Design Museum Gent is expanding in the middle of the historic city centre of Ghent. Back in 1922, the then-called Museum voor Sierkunst was housed in the grand 18th century Hotel De Conick with its decorative lounges in Jan Breydelstraat, where it served as a fully-fledged municipal museum from 1958. In the early eighties, the city bought an adjoining historic building in Drabstraat, Huis Leten, as office space. On the occasion of the Chambres d’Amis exhibition in 1986, architect Charles Vandenhove designed the façade with white marble, reminiscent of the removed mullioned windows and the much older structure of the building. The old rear wing of Hotel De Coninck was replaced with a new wing with exhibition rooms designed by architect Willy Verstraete. The historic façade, which forms a harmonious whole with the façades of the front building and wings in the inner courtyard, was maintained. Even though it was already the intention at that time to add another extension on an adjoining plot in Drabstraat, the open space in the street has remained vacant to this day. In addition, there is still no lift in the museum and the sanitary facilities are housed in an improvised construction.
The concept of our design team now adds the long-awaited missing piece of the puzzle of this museum site. Their design for DING – Design in Ghent – is a light monolithic extension which completes the building line, but with the museum opening up into the street. Thanks to the new extension, the existing buildings – one for public, the other for office use – are now connected. Built over two floors, the new extension rises above the cornice of Hotel De Coninck, resulting in extra exhibition space with plenty of natural light and city views. DING forms a sober yet noticeable landmark, a city beacon, clearly visible from Korenmarkt and Graslei.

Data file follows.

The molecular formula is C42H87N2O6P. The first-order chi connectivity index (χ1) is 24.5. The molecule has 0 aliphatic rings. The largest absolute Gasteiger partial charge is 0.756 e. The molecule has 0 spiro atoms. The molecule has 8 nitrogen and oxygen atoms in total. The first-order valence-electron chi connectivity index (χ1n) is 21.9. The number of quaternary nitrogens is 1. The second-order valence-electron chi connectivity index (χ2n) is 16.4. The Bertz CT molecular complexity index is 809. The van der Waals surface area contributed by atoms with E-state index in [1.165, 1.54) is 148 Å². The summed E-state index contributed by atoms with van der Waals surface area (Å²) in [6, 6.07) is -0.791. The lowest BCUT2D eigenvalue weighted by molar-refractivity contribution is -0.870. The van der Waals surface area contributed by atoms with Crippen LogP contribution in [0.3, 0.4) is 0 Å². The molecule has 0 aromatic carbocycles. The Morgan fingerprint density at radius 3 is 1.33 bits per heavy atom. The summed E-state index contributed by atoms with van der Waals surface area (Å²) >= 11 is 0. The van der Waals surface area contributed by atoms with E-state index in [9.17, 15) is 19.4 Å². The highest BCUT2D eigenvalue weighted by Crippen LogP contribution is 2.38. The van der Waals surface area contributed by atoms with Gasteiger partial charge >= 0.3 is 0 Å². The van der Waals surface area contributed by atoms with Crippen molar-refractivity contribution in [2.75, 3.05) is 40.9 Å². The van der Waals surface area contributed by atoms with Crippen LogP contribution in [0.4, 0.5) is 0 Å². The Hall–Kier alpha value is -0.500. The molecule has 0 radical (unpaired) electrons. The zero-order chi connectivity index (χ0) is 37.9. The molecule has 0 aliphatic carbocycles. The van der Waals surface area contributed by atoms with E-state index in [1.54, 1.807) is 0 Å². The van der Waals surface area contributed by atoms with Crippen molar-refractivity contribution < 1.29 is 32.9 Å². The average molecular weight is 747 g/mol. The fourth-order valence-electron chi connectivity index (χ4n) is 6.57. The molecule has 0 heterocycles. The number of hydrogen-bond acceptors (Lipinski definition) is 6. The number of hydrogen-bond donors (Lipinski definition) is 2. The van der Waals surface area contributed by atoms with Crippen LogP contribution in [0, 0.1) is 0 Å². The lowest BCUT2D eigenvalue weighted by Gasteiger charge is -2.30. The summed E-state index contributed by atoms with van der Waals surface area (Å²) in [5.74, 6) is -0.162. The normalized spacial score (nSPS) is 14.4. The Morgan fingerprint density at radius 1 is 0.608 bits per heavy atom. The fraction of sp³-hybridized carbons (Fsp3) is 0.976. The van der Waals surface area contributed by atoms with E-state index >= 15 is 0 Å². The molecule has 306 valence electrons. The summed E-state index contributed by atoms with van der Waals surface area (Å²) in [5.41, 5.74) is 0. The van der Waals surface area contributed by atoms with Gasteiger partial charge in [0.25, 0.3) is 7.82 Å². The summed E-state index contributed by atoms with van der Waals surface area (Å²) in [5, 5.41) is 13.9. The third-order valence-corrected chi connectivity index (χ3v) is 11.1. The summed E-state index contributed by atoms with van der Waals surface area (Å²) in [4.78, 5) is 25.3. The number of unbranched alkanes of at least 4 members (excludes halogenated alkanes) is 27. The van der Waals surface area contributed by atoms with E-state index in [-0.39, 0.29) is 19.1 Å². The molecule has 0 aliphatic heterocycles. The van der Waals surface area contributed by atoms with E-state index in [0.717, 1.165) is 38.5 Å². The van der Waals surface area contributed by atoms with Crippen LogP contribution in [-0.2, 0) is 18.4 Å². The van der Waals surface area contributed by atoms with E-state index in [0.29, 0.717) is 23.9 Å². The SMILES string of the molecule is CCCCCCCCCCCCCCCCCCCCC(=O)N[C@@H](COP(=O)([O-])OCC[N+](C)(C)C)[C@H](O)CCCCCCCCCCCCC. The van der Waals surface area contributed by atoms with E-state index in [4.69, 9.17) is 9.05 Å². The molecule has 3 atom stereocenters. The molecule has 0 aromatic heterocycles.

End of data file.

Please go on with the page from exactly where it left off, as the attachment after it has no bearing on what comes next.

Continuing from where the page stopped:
The concept not only fills the gap in the row of buildings: in line with RE-ST’s championing of reuse and ‘not-building’, we also developed a long-term strategy, as part of which the historic attics will be renovated for museum use. Once the new extension is completed. this, too, will be able to be used autonomously, so that Design Museum Gent will have its long-awaited, contemporary space for co-creation, workshops, talks, debates and exhibitions. The cafe and shop will be an accessible public relaxation area, a ‘third place’. The new house and new look of what will be a Smart Museum will do justice to the old house with its main entrance, its historic period rooms and peaceful city garden in the inner courtyard.